I noticed they claim 1,000,000+ h MTBF, but they only warranty for less than 10,000 h (or 20,000 in some cases). What makes you wonder why they have so little faith in their product (or in their own reliability estimate).

    You need not wonder. The disks have a limited life time - like the brakes on your car, or the tyres, they will wear out eventually, and then you have to replace them. Nothing you can do about that. But that is not the same as "failures". A "failure" happens when your tyre blows after only 10,000 miles of normal use. Let's say a tyre is worn out after 800 hours of normal use. And one in thousand tyres has a failure before it is worn out, then you have 800,000 hours MTBF but only 800 hours life time.

  • by Courageous (228506) on Friday September 05, 2008 @12:05PM (#24889301)

    SSD's will reach $/GB equity for enterprise disks within 2 years. They already beat them on $/IOPS, and will soon on $/MB/s.

    A reasonable projection for SATA is 6-7 years. However, if you know technology, that's like talking about what's going to happen in a thousand years. One just cannot know. The cross-industry pressure is definitely going to incentivize the spinning media makers to work on areal density.

    In spite of that, I feel pretty sure that SSD's are going to wipe out Tier 1 entirely. Tier 1 is an IOPS-centric thing. The real formula is something like $/IOPS/GB or some weighted mutation. When that hits, 15K drives are DEAD.

    And I doubt very much you will EVER see a 20K drive. Power is something like the cube of the RPM. Such a drive would be dead on arrival.

    C//

  • Re:1+1+1 != 4 (Score:2, Informative)

    by AllynM (600515) * on Friday September 05, 2008 @12:09PM (#24889367) Journal

    These guys are idiots. A few points:

    - They 'cheated' on ATTO, only configuring it to start at 8k. Last I checked, default sector size is 512b. Regular day-to-day apps, such as Outlook, perform random sector-level access to the PST when downloading mail.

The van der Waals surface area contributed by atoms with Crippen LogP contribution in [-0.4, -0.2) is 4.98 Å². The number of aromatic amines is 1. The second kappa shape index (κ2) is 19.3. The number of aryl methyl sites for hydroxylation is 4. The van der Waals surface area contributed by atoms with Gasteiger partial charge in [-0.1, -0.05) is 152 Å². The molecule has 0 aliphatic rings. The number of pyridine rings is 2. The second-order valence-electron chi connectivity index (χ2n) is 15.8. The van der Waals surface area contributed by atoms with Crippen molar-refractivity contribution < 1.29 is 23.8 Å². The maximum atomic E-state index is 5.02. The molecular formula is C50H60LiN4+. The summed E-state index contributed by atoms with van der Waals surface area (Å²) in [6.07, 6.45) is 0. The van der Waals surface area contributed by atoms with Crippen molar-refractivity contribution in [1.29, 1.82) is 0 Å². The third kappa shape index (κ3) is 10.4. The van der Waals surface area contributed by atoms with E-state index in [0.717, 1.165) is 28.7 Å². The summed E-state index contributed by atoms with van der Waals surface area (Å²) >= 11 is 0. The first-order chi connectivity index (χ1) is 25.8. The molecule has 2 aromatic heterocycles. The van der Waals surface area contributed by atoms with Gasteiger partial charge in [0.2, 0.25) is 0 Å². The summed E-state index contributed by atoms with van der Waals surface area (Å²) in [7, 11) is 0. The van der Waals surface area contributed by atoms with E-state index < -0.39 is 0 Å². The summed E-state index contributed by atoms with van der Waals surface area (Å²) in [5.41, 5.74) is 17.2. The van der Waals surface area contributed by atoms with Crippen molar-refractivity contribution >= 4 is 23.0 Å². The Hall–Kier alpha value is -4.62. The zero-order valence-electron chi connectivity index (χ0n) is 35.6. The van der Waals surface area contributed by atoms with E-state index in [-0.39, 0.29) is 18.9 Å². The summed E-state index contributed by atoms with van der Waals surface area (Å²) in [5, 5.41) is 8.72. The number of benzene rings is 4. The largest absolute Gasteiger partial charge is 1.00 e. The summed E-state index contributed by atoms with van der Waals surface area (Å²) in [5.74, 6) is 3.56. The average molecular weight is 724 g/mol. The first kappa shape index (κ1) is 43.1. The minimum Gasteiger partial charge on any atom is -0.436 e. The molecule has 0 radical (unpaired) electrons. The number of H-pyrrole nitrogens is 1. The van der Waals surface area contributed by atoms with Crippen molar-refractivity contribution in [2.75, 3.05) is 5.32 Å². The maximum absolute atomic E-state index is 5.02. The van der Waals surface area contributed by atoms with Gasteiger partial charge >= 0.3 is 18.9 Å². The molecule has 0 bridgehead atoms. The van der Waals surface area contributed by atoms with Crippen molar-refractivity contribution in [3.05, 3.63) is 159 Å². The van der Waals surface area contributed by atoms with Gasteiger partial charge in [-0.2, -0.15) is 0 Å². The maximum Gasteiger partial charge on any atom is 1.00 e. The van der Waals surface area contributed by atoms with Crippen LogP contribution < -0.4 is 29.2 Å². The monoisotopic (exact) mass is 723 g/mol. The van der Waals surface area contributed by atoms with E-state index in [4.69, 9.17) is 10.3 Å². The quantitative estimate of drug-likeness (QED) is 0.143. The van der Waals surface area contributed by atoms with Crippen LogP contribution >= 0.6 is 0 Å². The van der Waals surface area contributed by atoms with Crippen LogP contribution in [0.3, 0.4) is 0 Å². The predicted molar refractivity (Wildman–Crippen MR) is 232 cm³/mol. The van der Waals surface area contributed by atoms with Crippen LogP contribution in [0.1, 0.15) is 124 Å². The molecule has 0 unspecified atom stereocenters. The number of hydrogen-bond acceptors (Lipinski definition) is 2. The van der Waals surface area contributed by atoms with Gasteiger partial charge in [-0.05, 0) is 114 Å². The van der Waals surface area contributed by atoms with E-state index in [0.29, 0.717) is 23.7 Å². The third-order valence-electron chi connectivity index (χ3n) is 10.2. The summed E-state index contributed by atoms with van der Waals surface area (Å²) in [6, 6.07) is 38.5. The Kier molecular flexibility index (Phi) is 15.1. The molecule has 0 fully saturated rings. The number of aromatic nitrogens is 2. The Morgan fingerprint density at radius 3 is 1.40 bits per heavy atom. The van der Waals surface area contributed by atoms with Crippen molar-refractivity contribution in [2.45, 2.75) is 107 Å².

- If you're going to do an SSD roundup, how about at lest grabbing a few drives off of the SSD top 10. Specifically, Memoright (#1 on that list) makes an SLC drive that competes with the other SLC drives on price, yet outperforms them all: http://www.storagesearch.com/ssd-top10.html [storagesearch.com]

    - Disclaimer: I own a Memoright drive. I don't claim to be a fanboy, I just did my research beforehand (along with trying out a few other drives), and found the best thing going at the time.

    - The Intel drives, expected to come out this month, are likely to bury everything on that review.

  • by lewiscr (3314) on Friday September 05, 2008 @01:31PM (#24890507) Homepage

    I don't find a benefit or obvious advantage in a device that requires wear-leveling to keep from wearing itself out. The fact that it degrades its storage capacity gracefully instead of all at once doesn't offset that swap files can really work over mass storage devices and the first bad sectors have been known to start showing up after only weeks of use in some cases.

    Magnetic media does this too, just not as intelligently. Magnetic media waits until a sector is nearing failure, then reads the data (hopefully) and moves it to a new sector.

    You can query your magnetic drive to get a list of bad sectors. The list grows over time.

  • by billstewart (78916) on Friday September 05, 2008 @03:45PM (#24892639) Journal

    The big win with SSDs is low latency read access - you don't have to wait for rotation or seek time to start fetching your data. That's really useful for many kinds of data applications, speeding up transactions in databases, etc. If you RTFA, and look at some of the benchmarks like Windows Startup, they totally smoke rotating disks - and if you're trying to run servers in a datacenter, you've got less downtime if you ever have to reboot the things.
    They also consume less power, which is good for some kinds of applications, though they cost enough you're not going to save any money.

    Battery-backed-RAM-based SSDs are a different game entirely, because they also give you very fast write speed, and that's where a lot of the whoop comes from; according to this article, the SSDs were a bit slower than a 10Krpm disk drive, so that doesn't apply here. The RAM type are really useful for database commits, where you need to get the journal saved to stable storage so you can go on to the next transaction. But even there, the low read latency of the flash-based disks is going to help a lot, especially for multi-user applications.

    There's also the perception of reliability - I've certainly had lots of disk drive failures on mechanical disks.

Never trust an operating system.